The Guyana Elections Commission (GECOM) appears disinterested in a proposal put forward by one of its Commissioners, Vincent Alexander, for there to be a biometric requirement for voting.
According to Mr. Alexander, who is an APNU+AFC nominated Commissioner, while there are currently no moves to sanitize the bloated list of electors, he suggested a mechanism to prevent duplicate voting and other forms of illegal voting.
Alexander is suggesting a biometric voting system where the fingerprint of voters would be checked and verified before voting.
He explained that such a task will not be difficult because GECOM records the fingerprints of registrants to avoid persons from registering more than once.
During an online talk show interview, Alexander said his suggestion would provide a more secure and clean voting system.
“And in that way, though we will continue to have a bloated list and a challenge as to how we in fact get a clean list, we will have a barrier to those who in the past and in the future who want to perpetuate the crime of multiple voting, so that’s the proposition. Let us have a simple mechanism at the place of poll where your fingerprints are checked against those in the database, once it’s your fingerprints then you are cleared to vote, if it’s not there, you have committed a crime and should be dealt with condignly,” Alexander noted.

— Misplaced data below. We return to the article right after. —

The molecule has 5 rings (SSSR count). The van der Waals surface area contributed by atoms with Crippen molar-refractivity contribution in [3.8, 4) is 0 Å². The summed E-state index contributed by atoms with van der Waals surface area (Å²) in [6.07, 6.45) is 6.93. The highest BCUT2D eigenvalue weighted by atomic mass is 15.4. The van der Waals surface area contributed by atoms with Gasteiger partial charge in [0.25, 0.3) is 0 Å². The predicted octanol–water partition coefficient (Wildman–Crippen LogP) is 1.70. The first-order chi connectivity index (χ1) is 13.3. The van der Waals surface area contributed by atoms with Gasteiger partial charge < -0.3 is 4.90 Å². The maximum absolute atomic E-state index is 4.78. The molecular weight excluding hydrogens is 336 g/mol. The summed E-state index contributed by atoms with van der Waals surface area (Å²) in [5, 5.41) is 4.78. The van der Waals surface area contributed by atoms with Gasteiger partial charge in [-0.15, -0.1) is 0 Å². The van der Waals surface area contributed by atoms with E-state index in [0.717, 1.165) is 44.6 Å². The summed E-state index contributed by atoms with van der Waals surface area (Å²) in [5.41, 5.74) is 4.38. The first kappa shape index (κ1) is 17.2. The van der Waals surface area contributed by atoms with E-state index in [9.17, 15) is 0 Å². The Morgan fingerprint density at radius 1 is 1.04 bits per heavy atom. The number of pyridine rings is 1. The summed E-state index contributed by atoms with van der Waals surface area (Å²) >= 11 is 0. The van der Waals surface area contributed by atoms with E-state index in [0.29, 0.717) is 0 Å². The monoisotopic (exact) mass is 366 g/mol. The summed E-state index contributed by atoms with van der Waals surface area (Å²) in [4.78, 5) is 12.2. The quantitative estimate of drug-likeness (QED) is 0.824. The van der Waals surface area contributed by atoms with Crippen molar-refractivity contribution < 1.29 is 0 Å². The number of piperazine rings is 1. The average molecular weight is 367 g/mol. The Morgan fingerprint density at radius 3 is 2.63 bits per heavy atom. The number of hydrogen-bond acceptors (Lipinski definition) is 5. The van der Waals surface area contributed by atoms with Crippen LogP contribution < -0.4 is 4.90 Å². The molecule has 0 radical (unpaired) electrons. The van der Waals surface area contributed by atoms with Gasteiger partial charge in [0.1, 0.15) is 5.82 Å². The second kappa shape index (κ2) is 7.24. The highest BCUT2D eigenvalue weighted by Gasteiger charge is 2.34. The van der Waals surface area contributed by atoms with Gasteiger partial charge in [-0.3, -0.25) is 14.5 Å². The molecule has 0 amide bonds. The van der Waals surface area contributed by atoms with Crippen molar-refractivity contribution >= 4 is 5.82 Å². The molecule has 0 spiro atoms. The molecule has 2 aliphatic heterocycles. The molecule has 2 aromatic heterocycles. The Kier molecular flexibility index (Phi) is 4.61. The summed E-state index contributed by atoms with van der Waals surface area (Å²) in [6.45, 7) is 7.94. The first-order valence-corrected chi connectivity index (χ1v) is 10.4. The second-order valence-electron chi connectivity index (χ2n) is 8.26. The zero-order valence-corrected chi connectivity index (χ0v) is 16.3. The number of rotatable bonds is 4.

Alexander said his suggestion has not found favor with his fellow Commissioners from the government side who have argued that owing to proposed constitutional and legislative changes, his proposal falls outside of the remit of GECOM.
“They have refused to be party to any such recommendation they prefer to stay silent and let the status quo remain. On the question of the biometric proposition, there has been no discussion, no debate and therefore no comment from them in that regard,” Alexander pointed out.
Alexander said he also proposed a review of the system with specific reference of the conduct of the 2020 elections. He said although there has been an admission that things went wrong with the system during the 2020 elections, moves to find out what went wrong in order to fix it has also received the cold shoulder at the Commission.
“The government claims that it wants to do that and in wanting to do that they come with recommendations. But GECOM’s review which is critical in pointing out where the problems are has not been a part of the process of determining what changes are needed,” Alexander explained.
According to the GECOM Commissioner, there has been a commitment to discuss the cracks in the system after Local Government Elections are held, but he said that will defeat the purpose since any review should be done before another election takes place.